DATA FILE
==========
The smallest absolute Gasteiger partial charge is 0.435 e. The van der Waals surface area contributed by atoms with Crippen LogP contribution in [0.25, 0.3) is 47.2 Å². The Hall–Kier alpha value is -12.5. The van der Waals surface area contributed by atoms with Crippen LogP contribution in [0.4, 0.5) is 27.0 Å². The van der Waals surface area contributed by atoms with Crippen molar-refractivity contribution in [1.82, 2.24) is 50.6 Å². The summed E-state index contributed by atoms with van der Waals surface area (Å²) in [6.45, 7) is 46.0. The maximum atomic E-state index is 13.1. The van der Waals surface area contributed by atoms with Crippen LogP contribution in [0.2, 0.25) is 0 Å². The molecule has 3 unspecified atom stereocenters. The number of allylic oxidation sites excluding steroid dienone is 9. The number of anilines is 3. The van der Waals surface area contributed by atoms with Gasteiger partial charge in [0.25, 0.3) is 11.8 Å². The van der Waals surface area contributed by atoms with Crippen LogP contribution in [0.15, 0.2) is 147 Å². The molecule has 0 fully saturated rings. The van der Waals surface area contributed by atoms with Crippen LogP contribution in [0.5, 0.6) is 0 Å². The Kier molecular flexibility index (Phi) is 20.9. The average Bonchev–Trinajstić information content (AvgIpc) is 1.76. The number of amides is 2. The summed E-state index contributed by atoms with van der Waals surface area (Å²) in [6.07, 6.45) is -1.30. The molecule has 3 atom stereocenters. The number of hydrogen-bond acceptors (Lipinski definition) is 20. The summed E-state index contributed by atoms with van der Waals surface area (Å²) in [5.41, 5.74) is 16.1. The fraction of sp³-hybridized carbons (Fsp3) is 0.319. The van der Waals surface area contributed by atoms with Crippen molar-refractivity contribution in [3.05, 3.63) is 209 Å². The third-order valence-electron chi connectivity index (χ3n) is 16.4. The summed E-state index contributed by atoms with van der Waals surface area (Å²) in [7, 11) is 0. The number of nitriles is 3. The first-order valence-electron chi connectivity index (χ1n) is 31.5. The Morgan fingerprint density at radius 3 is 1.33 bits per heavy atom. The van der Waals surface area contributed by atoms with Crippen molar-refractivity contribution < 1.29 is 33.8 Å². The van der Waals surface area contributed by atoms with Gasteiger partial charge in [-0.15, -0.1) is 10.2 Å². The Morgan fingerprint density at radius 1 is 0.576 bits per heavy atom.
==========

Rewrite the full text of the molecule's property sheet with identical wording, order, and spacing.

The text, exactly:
The smallest absolute Gasteiger partial charge is 0.435 e. The van der Waals surface area contributed by atoms with Crippen LogP contribution in [0.25, 0.3) is 47.2 Å². The Hall–Kier alpha value is -12.5. The van der Waals surface area contributed by atoms with Crippen LogP contribution in [0.4, 0.5) is 27.0 Å². The van der Waals surface area contributed by atoms with Crippen molar-refractivity contribution in [1.82, 2.24) is 50.6 Å². The summed E-state index contributed by atoms with van der Waals surface area (Å²) in [6.45, 7) is 46.0. The maximum atomic E-state index is 13.1. The van der Waals surface area contributed by atoms with Crippen LogP contribution in [0.2, 0.25) is 0 Å². The molecule has 3 unspecified atom stereocenters. The number of allylic oxidation sites excluding steroid dienone is 9. The number of anilines is 3. The van der Waals surface area contributed by atoms with Gasteiger partial charge in [0.25, 0.3) is 11.8 Å². The van der Waals surface area contributed by atoms with Crippen LogP contribution in [0.15, 0.2) is 147 Å². The molecule has 0 fully saturated rings. The van der Waals surface area contributed by atoms with Crippen LogP contribution in [0.5, 0.6) is 0 Å². The Kier molecular flexibility index (Phi) is 20.9. The average Bonchev–Trinajstić information content (AvgIpc) is 1.76. The number of amides is 2. The summed E-state index contributed by atoms with van der Waals surface area (Å²) in [6.07, 6.45) is -1.30. The molecule has 3 atom stereocenters. The number of hydrogen-bond acceptors (Lipinski definition) is 20. The summed E-state index contributed by atoms with van der Waals surface area (Å²) in [5.41, 5.74) is 16.1. The fraction of sp³-hybridized carbons (Fsp3) is 0.319. The van der Waals surface area contributed by atoms with Crippen molar-refractivity contribution in [3.05, 3.63) is 209 Å². The third-order valence-electron chi connectivity index (χ3n) is 16.4. The summed E-state index contributed by atoms with van der Waals surface area (Å²) in [7, 11) is 0. The number of nitriles is 3. The first-order valence-electron chi connectivity index (χ1n) is 31.5. The Morgan fingerprint density at radius 3 is 1.33 bits per heavy atom. The van der Waals surface area contributed by atoms with Crippen molar-refractivity contribution < 1.29 is 33.8 Å². The van der Waals surface area contributed by atoms with Gasteiger partial charge in [-0.15, -0.1) is 10.2 Å². The Morgan fingerprint density at radius 1 is 0.576 bits per heavy atom.